References: DEFSTRUCT; CLtL p. 309, 311, 315-316
Edit History: V1, 11 Oct 1989, Sandra Loosemore
It is permitted to specify multiple :constructor options to DEFSTRUCT,
but the interactions between them are unclear.
Is it legitimate to specify multiple (:constructor <name>) options to
DEFSTRUCT to get multiple copies of the default keyword constructor
Does specifying an explicit :constructor option inhibit DEFSTRUCT from
creating the default keyword constructor or does one have to
explicitly say (:constructor nil)?
Clarify that DEFSTRUCT creates the default keyword constructor only if
no explicit :constructor options are specified, or if the :constructor
option is specified without an argument.
(:constructor nil) is meaningful only when there are no other
:constructor options specified. It prevents DEFSTRUCT from generating
any constructors at all.
Otherwise, DEFSTRUCT builds a constructor function corresponding to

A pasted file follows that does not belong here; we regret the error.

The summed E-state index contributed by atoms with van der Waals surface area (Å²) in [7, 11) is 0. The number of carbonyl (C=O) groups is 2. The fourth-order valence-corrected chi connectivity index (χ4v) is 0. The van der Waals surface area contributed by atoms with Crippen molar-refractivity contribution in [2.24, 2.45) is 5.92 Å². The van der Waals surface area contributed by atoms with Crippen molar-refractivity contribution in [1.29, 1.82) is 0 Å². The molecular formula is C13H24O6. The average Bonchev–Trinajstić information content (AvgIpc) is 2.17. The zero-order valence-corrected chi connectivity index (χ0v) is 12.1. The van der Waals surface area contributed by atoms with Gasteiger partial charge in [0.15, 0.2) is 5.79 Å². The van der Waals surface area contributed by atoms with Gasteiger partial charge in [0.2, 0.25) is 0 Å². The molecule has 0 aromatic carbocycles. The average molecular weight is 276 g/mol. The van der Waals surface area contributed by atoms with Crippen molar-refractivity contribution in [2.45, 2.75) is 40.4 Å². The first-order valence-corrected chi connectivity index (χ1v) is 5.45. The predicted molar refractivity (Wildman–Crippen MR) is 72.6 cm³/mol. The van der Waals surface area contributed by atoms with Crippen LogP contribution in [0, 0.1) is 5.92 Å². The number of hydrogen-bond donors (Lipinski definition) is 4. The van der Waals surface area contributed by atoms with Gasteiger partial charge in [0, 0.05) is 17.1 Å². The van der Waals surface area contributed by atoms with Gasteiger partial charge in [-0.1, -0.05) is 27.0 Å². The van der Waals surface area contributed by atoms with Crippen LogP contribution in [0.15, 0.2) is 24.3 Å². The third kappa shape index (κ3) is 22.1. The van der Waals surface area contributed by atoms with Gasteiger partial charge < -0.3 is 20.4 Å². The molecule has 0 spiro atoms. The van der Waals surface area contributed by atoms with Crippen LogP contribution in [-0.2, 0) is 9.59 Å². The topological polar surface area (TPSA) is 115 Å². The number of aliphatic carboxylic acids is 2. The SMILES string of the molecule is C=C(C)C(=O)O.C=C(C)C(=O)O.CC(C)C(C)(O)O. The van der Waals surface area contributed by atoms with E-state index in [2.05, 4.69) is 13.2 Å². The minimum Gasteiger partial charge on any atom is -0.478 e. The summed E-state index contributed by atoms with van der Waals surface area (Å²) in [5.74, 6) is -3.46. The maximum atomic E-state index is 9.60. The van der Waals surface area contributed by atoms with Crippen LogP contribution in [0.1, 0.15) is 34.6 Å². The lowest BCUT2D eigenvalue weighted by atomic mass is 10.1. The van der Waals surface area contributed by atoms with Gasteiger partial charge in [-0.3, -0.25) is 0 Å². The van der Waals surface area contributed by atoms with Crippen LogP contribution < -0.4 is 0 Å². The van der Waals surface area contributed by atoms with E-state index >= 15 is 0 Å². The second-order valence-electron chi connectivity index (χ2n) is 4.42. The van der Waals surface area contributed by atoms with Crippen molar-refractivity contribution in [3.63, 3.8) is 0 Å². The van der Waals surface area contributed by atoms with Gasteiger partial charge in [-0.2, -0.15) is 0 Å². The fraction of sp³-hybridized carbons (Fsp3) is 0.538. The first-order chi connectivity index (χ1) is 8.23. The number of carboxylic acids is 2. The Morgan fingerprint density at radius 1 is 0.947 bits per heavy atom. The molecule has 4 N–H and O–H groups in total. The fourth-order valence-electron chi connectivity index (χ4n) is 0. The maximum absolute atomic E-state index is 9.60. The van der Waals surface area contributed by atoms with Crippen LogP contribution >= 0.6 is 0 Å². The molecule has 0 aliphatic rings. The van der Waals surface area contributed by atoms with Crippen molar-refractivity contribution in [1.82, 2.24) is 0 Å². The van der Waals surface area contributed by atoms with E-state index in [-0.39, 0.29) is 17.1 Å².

each supplied :constructor option. It is permissible to specify both
multiple BOA constructors and multiple keyword constructors.
This proposal treats all of the :constructor options uniformly as a
group. Instead of viewing each individual option as something that
adds to or modifies the behavior, the entire set of specified
:constructor options taken as a whole tell DEFSTRUCT to do something
*instead of* its default behavior. Treating all :constructor options
uniformly in this respect should make the behavior easier to
Lucid Common Lisp and Kyoto Common Lisp appear to implement this
Utah Common Lisp currently allows only one keyword constructor. If a
(:constructor name) option appears more than once, it ignores all but
one. It always makes a keyword constructor unless (:constructor nil)
is explicitly specified, even if BOA constructors are explicitly
requested. CMU Common Lisp appears to behave in the same way.
HPCL-I signals an error if multiple (:constructor name) options appear.
It also always makes a keyword constructor unless (:constructor nil) is
Cost to implementors:
Probably wouldn't take more than a few hours to fix.
Cost to users:
Code (that is currently nonportable anyway) that assumes the default
keyword constructor will be created unless it is explictly disabled
with (:constructor nil) would have to be changed.
Increased portability of application code using DEFSTRUCT.
Loosemore supports this proposal even though she would have to fix UCL
to conform to it.